* Abstract: Most people don’t “get” security, and it’s hard to convince them of what they need…manager, executive, boss or client prospect. We constantly try to persuade people with our ideas, sometimes they take it, but usually they leave it. Whether or not someone buys security has nothing to do with whether they need it or not, it has to do with whether they think they need it, and that is our job as a sales professional. The sky can only fall so many times, which is why it is imperative to learn to sell security without selling your soul. In this talk with will discuss and show real world examples as to how to be effective in different sales scenarios, which is important for those that want to win business, consulting gigs, project funding and in some cases keep your job.

* Name: Eric Irvin, Security Solutions Architect, Alert Logic, / @secrunner

* Title: Nobody Likes You and You Look Funny

* Abstract: So you read the blogs, are active in the forums, go to BSides/Defcon/Blackhat/etc and stay in tune to the latest hacks and techniques to prepare your organization against the next mega attack. Yet, when you try and talk to your leadership and management, they look at you as if you have lobsters crawling out of your ears. Traditionally, most organizations are stuck in old mindsets where smart people are often viewed as being “geeks” or “nerds”. When we start talking about the new 0-day or how our there are too many Domain Admin’s running wild, they just see it as “blah blah blah geek stuff blah blah blah”. So how do you get them to take you seriously and understand the risks that you are finding? In this talk, we will discuss how many geeks have been able to earn the respect of their leadership and executive teams, improve your ability to communicate, and advance in your career through hacking the business game.

* Name: HD Moore, Chief Security Officer, Rapid7,, @hdmoore

* Title: When CSOs Attack

* Abstract: This talk will discuss my experience implementing mandatory audits of new products and services in the office of the CSO and how the results led to better decisions across the organization. Security researchers tend to see the world in an odd light; every product is a source of potential exploits, exposed services are an invitation to attack, and vendors are not to be trusted. By contrast, the folks who are responsible for enterprise security have to focus on business enablement, risk management, and juggling costs with accumulating technical debt. Over the last 15 months, we have implemented a security program that tries to bridge these worlds by bringing security audits into the first phase of due diligence for new products and services. The results have been extremely positive; we have able to identify bad solutions prior to investing substantial amounts of time in implementation, have improved the security of the solutions we did accept, and developed tons of new vulnerability checks, exploit modules, and advisories in the process. While this talk will cover the overall process and some of the most surprising results, it will also dive into the technical details of the most interesting vulnerabilities and their exploits.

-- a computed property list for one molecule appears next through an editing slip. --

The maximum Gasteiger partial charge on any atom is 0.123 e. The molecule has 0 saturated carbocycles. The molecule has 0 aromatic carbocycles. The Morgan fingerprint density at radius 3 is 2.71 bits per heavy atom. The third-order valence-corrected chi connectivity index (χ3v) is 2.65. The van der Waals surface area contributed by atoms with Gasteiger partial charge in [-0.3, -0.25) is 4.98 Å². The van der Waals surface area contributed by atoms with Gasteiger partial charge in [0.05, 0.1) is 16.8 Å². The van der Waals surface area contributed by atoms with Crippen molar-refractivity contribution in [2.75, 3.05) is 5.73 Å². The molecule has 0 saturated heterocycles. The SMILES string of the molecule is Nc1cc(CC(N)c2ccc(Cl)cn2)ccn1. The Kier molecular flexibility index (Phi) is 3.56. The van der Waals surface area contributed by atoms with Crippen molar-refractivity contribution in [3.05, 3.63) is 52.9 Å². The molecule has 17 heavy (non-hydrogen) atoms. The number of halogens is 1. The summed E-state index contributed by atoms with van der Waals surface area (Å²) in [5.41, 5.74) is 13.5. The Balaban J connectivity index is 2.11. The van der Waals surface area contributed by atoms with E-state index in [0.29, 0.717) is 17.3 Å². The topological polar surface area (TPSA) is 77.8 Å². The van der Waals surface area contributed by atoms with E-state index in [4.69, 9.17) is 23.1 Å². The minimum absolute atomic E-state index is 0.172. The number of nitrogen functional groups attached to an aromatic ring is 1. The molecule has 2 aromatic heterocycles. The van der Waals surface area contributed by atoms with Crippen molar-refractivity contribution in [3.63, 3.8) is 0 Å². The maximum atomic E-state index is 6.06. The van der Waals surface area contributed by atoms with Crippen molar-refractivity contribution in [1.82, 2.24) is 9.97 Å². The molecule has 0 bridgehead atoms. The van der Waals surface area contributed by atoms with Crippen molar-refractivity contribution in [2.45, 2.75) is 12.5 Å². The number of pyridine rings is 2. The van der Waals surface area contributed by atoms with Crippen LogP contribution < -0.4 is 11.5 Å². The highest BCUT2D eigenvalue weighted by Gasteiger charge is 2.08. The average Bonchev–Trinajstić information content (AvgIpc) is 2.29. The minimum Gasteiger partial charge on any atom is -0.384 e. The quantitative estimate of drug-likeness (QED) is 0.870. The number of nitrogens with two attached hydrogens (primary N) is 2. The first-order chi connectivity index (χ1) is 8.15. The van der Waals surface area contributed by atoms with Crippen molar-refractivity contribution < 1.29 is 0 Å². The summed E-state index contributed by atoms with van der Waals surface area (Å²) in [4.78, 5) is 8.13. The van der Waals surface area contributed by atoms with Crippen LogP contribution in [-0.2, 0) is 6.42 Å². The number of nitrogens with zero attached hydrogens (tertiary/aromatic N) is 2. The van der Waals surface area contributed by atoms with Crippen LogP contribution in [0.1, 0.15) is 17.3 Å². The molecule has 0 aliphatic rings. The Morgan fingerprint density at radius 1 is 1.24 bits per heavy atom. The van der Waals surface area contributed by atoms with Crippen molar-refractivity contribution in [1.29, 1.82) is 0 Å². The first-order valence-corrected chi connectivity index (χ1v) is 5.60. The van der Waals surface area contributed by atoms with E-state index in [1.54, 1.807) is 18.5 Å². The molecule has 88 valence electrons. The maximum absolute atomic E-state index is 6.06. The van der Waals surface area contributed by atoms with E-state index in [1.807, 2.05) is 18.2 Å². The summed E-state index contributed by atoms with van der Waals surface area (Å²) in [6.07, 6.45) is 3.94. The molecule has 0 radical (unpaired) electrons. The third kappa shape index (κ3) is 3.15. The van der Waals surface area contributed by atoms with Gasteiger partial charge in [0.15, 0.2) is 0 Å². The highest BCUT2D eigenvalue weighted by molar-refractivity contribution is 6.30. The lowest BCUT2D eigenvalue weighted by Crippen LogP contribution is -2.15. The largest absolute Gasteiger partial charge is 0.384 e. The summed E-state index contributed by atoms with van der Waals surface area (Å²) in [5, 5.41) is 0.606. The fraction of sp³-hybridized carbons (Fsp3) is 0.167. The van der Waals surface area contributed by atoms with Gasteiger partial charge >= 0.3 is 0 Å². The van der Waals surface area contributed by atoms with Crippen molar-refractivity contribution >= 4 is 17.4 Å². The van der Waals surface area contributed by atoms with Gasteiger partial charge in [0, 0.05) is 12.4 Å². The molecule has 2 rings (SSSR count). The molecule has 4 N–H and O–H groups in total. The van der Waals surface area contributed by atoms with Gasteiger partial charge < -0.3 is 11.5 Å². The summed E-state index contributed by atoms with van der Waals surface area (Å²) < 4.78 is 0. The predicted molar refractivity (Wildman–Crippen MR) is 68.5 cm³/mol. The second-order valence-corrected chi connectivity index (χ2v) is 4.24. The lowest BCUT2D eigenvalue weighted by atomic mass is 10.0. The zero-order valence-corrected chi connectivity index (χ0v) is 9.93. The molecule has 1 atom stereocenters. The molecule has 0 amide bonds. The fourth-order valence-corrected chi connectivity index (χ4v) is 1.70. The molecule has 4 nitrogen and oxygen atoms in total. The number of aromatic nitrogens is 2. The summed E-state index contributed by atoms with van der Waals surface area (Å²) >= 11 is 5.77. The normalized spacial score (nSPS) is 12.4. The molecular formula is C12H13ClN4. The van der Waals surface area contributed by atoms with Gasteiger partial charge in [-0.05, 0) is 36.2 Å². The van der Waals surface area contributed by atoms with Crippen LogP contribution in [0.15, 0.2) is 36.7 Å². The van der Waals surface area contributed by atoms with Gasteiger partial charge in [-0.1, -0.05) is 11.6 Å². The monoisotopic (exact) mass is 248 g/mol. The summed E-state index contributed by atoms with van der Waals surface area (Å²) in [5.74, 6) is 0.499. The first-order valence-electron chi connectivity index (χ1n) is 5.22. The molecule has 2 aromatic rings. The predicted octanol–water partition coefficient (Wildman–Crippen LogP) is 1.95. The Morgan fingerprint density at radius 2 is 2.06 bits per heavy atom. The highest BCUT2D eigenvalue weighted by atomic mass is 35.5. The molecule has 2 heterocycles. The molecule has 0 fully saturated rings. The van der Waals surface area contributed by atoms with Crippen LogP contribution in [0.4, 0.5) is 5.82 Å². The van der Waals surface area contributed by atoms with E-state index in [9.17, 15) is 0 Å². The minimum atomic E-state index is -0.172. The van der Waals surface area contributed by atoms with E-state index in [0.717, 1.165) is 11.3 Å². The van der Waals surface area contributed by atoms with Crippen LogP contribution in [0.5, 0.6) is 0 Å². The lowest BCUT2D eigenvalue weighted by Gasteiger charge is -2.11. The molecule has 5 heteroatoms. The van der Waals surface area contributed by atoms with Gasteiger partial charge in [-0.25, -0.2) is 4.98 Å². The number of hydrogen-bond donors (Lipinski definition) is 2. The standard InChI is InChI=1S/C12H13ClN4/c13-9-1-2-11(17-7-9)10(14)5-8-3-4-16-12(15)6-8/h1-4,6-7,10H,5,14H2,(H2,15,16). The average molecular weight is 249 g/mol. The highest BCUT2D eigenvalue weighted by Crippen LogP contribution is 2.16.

* Name: Daniel Peck, Barracuda Networks (@ramblinpeck)

* Title: Lessons Learned From Running a Bug Bounty Program

* Abstract: A few months ago, Barracuda Labs launched a bug bounty program, soliciting and rewarding security researchers for finding vulnerabilities in our security appliances. We weren’t the first people to do this kind of program, but we were the first security product vendor to do so. As such, we’ve got a bit of an interesting perspective. In this talk, we’ll share the conversations we had with the other parts of the company (marketing/engineering/execs) to get buy in to start the program, as well as tips on processes to have in place to make everything run smoothly. We will also share stories of miscommunication, pissed off developers, and researchers who have a hard time following the simplest of directions. We’ll also talk about some of the benefits to a bounty program, counterarguments to the naysayers, and some stats on the types of vulnerabilities reports we receive.

* Name: Ray Kelly, Barracuda Networks (@vbisbest)

* Title: Screw the TSA: I’ll Be Where I Want, and Get Credit for It!

* Abstract: It’s no secret that the rapid growth in popularity of location aware social networking sites, such as Foursquare and Facebook Places, a new target is presented for mischievous hackers to exploit. What’s to be gained by GeoHacking? Free t-shirts, free coffee, or a new car? This talk will explore how the API’s work for Foursquare and Facebook, and how hackers can use the API against itself to put a user somewhere to get “Credit” for it. We will discuss the list of services that use location and ways to fake location with popular services (demo), examine the threat overview/risk matrix of what someone can accomplish with fake location, and review possible countermeasures.

Good luck to everyone who submitted a talk. Whoever gets picked, I expect great things to come out of this event.

–Bill Brenner